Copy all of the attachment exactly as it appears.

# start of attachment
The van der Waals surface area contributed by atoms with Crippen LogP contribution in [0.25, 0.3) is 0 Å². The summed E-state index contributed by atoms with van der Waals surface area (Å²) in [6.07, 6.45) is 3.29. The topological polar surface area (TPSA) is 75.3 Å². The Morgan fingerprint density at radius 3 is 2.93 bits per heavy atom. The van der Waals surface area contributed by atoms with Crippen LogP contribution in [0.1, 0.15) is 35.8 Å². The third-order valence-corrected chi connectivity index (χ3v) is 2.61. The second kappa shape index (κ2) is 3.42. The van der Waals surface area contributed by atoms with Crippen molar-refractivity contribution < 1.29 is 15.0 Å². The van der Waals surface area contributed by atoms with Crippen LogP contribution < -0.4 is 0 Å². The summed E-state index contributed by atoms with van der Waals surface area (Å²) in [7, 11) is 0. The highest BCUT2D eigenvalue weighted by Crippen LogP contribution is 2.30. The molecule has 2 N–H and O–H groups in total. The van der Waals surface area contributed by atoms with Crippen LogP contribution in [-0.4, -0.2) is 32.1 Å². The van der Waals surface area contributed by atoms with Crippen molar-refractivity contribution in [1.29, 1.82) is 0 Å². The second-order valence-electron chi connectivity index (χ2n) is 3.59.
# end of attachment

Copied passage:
The van der Waals surface area contributed by atoms with Crippen LogP contribution in [0.25, 0.3) is 0 Å². The summed E-state index contributed by atoms with van der Waals surface area (Å²) in [6.07, 6.45) is 3.29. The topological polar surface area (TPSA) is 75.3 Å². The Morgan fingerprint density at radius 3 is 2.93 bits per heavy atom. The van der Waals surface area contributed by atoms with Crippen LogP contribution in [0.1, 0.15) is 35.8 Å². The third-order valence-corrected chi connectivity index (χ3v) is 2.61. The second kappa shape index (κ2) is 3.42. The van der Waals surface area contributed by atoms with Crippen molar-refractivity contribution < 1.29 is 15.0 Å². The van der Waals surface area contributed by atoms with Crippen LogP contribution < -0.4 is 0 Å². The summed E-state index contributed by atoms with van der Waals surface area (Å²) in [7, 11) is 0. The highest BCUT2D eigenvalue weighted by Crippen LogP contribution is 2.30. The molecule has 2 N–H and O–H groups in total. The van der Waals surface area contributed by atoms with Crippen LogP contribution in [-0.4, -0.2) is 32.1 Å². The van der Waals surface area contributed by atoms with Crippen molar-refractivity contribution in [1.29, 1.82) is 0 Å². The second-order valence-electron chi connectivity index (χ2n) is 3.59.